“Suicide is a permanent end for a temporary problem” (the temporary problem being grief). I’ve never been suicidal, but I’ve known a number of people who have suicided, and I definitely think some people have a genetic pre-disposition for turning to this age-old solution to chronic pain. God wants us to turn to Him in our grief (and all our troubles). He does not want us to take matters into our own hands and “end it all.”
Think of the prodigal son. When he returned to his father, his father’s arms were open, and the prodigal found forgiveness and a whole new life opening up to him. I’m not saying we are “prodigals” when we grieve, but I am saying that God is there, whether or not we’ve stayed on the farm or run off to some far country. He is waiting for us to come back and rest under the covert of his wings. He loves us. As long as He wants us on earth, He has good reasons for our being here, even if we don’t see them or understand them. “He that is our God is the God of salvation; and unto God the Lord belong the issues from death” (Psalm 68:20).
Another verse to consider for yourself (but would probably not be good to offer someone else who is grieving) is Job 13:15, “Though he slay me, yet will I trust in him: but I will maintain mine own ways before him.” We’re responsible for living with integrity and faith; God is responsible for choosing when we are born and when we die. He is also available to help us every day from birth to death and offers us eternal life through Jesus Christ, his Son, which is—to me—the ultimate comfort in the death of loved ones who have trusted in Jesus as their Lord and Savior: “For the wages of sin is death; but the gift of God is eternal life through Jesus Christ our Lord” (Romans 6:23).
“And this is life eternal, that they might know thee the only true God, and Jesus Christ, whom thou hast sent” (John 17:3). Do your loved ones know God and Jesus Christ? Do you?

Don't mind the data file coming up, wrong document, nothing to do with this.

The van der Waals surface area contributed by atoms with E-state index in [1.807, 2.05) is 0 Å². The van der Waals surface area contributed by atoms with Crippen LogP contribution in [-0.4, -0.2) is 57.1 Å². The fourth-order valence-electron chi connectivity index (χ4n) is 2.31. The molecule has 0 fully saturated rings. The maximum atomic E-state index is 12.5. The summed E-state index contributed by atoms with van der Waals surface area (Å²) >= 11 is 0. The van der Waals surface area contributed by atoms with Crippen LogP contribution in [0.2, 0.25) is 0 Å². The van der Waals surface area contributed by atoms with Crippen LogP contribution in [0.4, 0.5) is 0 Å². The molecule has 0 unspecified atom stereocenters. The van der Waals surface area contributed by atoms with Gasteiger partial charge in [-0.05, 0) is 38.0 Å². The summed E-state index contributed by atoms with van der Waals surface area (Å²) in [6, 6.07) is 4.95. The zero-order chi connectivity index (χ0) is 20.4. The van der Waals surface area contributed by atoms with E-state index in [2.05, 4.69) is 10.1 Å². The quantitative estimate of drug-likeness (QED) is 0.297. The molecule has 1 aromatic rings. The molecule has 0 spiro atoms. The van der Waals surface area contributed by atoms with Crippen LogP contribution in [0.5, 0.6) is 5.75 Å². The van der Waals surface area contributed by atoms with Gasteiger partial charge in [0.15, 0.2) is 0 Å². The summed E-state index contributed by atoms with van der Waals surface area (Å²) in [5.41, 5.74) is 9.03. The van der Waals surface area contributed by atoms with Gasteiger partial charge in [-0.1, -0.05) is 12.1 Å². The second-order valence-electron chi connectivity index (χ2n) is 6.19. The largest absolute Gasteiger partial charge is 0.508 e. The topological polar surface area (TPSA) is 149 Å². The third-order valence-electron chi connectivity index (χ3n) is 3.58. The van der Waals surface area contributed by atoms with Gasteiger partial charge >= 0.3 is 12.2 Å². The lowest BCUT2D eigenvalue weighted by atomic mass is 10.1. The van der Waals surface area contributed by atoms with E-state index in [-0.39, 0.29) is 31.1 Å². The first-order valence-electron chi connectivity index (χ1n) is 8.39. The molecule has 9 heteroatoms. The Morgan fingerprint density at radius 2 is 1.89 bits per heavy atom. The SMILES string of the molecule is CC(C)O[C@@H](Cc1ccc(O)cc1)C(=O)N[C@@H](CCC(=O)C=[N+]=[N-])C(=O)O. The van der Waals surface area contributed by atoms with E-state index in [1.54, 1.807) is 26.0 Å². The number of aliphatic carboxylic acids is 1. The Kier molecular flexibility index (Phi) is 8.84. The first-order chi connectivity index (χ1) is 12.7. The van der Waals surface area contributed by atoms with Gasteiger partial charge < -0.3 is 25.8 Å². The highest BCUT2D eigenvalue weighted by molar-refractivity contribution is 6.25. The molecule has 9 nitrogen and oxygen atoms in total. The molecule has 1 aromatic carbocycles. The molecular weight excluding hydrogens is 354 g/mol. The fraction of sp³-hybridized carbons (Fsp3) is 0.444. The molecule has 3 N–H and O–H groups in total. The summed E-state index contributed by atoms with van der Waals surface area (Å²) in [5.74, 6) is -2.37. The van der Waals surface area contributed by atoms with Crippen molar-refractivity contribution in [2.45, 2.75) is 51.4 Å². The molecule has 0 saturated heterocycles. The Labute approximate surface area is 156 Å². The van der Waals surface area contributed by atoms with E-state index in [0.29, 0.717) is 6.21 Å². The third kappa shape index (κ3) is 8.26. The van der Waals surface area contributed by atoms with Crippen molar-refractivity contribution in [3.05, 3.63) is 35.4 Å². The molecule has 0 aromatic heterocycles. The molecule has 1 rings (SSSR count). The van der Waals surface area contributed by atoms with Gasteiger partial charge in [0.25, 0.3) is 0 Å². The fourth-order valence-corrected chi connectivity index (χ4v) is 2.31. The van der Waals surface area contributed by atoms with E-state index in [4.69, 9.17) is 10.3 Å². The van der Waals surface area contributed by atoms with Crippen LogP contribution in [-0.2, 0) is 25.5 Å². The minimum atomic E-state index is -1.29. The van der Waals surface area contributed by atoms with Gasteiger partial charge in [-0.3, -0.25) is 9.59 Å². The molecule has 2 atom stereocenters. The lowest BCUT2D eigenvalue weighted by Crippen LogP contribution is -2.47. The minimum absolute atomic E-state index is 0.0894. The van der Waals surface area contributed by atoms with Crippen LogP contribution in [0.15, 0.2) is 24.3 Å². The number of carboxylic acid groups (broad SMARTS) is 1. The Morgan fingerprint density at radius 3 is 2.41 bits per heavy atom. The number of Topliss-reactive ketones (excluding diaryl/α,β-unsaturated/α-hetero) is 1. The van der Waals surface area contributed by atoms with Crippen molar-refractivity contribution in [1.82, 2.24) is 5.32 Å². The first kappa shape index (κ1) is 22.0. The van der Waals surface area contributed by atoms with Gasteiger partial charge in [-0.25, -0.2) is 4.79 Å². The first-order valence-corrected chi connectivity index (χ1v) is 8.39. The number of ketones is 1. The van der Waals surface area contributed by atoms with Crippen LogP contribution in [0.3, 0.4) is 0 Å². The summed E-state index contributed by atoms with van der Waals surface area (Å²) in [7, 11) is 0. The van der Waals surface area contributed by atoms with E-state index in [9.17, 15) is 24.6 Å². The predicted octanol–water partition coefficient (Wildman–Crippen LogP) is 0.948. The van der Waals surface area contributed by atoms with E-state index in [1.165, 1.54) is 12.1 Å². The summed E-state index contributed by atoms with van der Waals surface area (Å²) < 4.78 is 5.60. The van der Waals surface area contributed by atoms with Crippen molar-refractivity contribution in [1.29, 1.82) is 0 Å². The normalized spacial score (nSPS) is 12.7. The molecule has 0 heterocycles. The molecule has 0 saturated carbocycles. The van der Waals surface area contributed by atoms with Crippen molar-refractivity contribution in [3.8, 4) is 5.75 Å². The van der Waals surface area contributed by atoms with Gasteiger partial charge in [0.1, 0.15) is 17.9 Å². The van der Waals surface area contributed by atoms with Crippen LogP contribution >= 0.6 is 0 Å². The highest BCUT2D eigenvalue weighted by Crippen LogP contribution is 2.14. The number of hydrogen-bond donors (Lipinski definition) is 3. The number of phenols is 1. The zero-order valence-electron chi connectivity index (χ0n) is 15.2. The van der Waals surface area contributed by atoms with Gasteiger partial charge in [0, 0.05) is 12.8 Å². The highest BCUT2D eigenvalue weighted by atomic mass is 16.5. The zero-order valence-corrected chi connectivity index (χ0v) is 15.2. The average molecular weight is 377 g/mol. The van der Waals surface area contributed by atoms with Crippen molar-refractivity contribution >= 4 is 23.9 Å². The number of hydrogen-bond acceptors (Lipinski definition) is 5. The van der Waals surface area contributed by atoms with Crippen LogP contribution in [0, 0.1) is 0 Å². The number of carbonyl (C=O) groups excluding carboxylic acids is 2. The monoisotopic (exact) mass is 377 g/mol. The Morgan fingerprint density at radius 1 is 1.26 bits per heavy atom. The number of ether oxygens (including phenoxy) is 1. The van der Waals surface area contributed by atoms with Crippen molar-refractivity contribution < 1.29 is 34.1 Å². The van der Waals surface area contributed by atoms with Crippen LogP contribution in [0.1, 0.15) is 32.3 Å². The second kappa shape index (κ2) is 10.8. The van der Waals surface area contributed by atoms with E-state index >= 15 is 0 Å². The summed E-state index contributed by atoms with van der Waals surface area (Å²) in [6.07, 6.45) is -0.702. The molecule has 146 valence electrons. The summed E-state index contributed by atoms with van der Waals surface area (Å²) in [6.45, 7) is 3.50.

Jesus talked a lot about loving our enemies, which includes praying for them and allowing good to overcome evil in our lives . . . and hopefully—eventually—in their lives as well. One beautiful example of this is played out in the movie, The Best of Enemies. I absolutely LOVE this story and hope you all take the time to watch it!
The Best of Enemies is a new release (2019) based on the true story of what happened when a school for African American children burned down in Durham, North Carolina, back in 1971.
It’s a PG-13 (which I think it very appropriate), and the language is rough . . . but so was the community.
The confrontation was over integration.
The contestants were Ann Atwater, who was a black civil rights activist,
and C. P Ellis, the president of the local Ku Klux Klan.
The venue was a 10-day “charrette,” where the leaders and team members on both sides of the issue were forced to work together to solve the problem through discussion and information gathering in the city.
The prize: Well, to integrate or not to integrate was the question, but the prize was much greater, as we learned from the movie!
If you’re looking for a movie with a happy ending where “love wins,” this is one of those rare and wonderful times when good really did overcome evil! This movie has won all sorts of awards and received twelve Emmy nominations. Even the real families who were involved were happy about the way it turned out, so that makes it a win-win, and if you watch it and find it increases your understanding, empathy, and love for both blacks and whites, then it will be a win-win-win for all of us!
“But now in Christ Jesus ye who sometimes were far off are made nigh by the blood of Christ. For he is our peace, who hath made both one, and hath broken down the middle wall of partition between us; Having abolished in his flesh the enmity, even the law of commandments contained in ordinances; for to make in himself of twain one new man, so making peace; And that he might reconcile both unto God in one body by the cross, having slain the enmity thereby: And came and preached peace to you which were afar off, and to them that were nigh. For through him we both have access by one Spirit unto the Father. Now therefore ye are no more strangers and foreigners, but fellowcitizens with the saints, and of the household of God” (Ephesians 2:13-19).